Workplace Dress Code Evolution through History

Fashion is an ever-evolving, context-specific, and highly-subjective industry. It’s unique from other fields of manufacturing and it is primarily ruled by the same intention as its end product: change. Throughout the decades, business attire has completely evolved from the conservative style of suits and dresses to the smart-casual wear we see more and more often in today’s companies. As many of us spend a significant amount of time in the office, pulling together an overall corporate image, whth all the right office accessories, is especially important. 

How it was then - ‘60s - ‘90s style

Companies back in the middle of the 20th century were more "process-oriented" than the "results-oriented" organisations of today. This means companies were more concerned about how success occurs, thus, many offices expected their employees to adhere to a more formal look. According to GQ, men were practically required to wear dark suits, white shirts, dark ties, white pocket squares, leather briefcases and hats in any business environment. 

Women’s office wear had first a strong Chanel signature. Formal attire consisted of slim-fitting tweed suits of below-the-knee skirts and matching cropped jackets with gilt buttons and contrast outlines. With the beginning of the ‘60s - ‘70s strongly individualistic icons of popular culture like Jaquelin Kennedy, Cher, Jimi Hendrix and the Beatles made bright colours and nontraditional patterns and styles part of the mainstream for both men and women. 

The ‘80 was the era of the “power suit”. Suits with shoulder pads were in fashion for everyone and the masculine style of women’s clothes showed off their increasing presence in leadership roles.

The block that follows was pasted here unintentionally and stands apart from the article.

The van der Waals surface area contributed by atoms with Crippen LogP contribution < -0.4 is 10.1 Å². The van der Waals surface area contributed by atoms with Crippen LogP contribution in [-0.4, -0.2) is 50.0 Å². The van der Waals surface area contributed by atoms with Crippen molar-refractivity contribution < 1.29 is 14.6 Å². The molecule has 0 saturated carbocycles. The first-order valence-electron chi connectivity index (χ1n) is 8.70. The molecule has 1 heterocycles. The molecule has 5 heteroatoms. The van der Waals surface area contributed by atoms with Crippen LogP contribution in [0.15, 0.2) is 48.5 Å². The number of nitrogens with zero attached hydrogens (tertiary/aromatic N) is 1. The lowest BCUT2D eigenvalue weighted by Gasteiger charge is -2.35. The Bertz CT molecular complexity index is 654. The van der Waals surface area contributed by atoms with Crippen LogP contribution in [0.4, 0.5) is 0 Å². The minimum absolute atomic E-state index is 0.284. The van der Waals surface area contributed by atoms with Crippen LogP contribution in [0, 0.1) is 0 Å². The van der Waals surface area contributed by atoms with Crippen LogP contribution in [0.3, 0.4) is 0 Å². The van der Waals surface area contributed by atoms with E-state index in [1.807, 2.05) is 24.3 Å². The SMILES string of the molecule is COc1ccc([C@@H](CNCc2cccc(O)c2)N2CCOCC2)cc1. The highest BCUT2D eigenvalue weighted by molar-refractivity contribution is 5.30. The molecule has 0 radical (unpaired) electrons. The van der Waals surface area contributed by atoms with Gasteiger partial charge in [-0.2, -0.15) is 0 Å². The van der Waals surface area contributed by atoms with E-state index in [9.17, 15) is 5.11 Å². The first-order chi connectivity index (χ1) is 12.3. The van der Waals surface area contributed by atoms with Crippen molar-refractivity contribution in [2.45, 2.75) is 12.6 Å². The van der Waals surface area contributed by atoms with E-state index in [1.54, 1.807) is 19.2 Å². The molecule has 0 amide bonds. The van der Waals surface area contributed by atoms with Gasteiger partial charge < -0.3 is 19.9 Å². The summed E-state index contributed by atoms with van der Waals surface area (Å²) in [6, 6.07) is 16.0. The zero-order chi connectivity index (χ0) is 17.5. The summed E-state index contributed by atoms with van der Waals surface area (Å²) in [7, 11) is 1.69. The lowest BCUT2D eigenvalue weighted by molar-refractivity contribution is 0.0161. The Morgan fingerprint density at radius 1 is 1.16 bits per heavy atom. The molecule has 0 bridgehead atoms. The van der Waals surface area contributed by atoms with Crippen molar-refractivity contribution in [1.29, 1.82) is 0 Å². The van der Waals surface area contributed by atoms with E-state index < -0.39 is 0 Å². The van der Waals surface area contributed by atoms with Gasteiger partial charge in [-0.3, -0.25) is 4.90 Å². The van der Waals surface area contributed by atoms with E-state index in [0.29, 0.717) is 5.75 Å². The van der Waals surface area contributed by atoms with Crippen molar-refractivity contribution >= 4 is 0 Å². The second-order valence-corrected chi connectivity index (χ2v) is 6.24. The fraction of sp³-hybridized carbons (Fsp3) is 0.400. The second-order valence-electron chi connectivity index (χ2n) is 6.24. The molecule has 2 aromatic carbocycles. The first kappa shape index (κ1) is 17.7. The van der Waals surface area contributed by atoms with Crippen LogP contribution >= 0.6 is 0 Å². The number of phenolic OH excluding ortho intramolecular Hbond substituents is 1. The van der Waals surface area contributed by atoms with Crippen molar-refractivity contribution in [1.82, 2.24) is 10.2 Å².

How is it now 

The 1990s was when the concept of ‘Casual Fridays’ became increasingly offered as a company perk. Business casual was all the more popular, with the style integrating khaki trousers and sensible shoes. For professionals who prefer a more formal look, the 1990s saw a shift toward a more loose suit silhouette. This style eventually transitioned into a slimmer suit profile during the 2000s.

However, some companies today are still promoting a formal attire, now referred to as the ‘business professional’ or ‘business formal’ dress code. Business professional wear is the most traditional and it is often seen in industries like finance, government, or law. Suits or pantsuits and a button-down shirt (often with a tie) or knee-length pencil skirt and blazer are the requirements for business professional dress. They should always fit perfectly on the body. 

A dress code that is generally reserved for events such as awards ceremonies or benefit dinners is the business formal dress code. For this look, wear a dark-coloured dress shirt or skirt suit and a pair of simple shoes. For accessories, pair your shoes with a simple belt and add jewellery.

Leonthe Office Bag for Women

What accessories should you wear at the office

So far we have discussed pieces of clothing that fit into the guidelines of a workplace dress code. What about the accessories? As the element of professionalism, an employee has to meet narrows the choices one has in terms of outfits, many struggle with finding suitable accessories.

What we can say for sure is that you can never fail with leather. Whether it is leather shoes, a leather belt or a leather bag, these types of accessories will always be suitable for office wear

The style of the bag is very personal. At LEONTHE, we only offer the finest materials and designs for both men and women. We guarantee that our customers will find their bags to be both timeless and sophisticated. 

LEONTHE perfectly mixes timeless design, precious materials, and minimalist accessories - all while keeping up with the highest quality standards.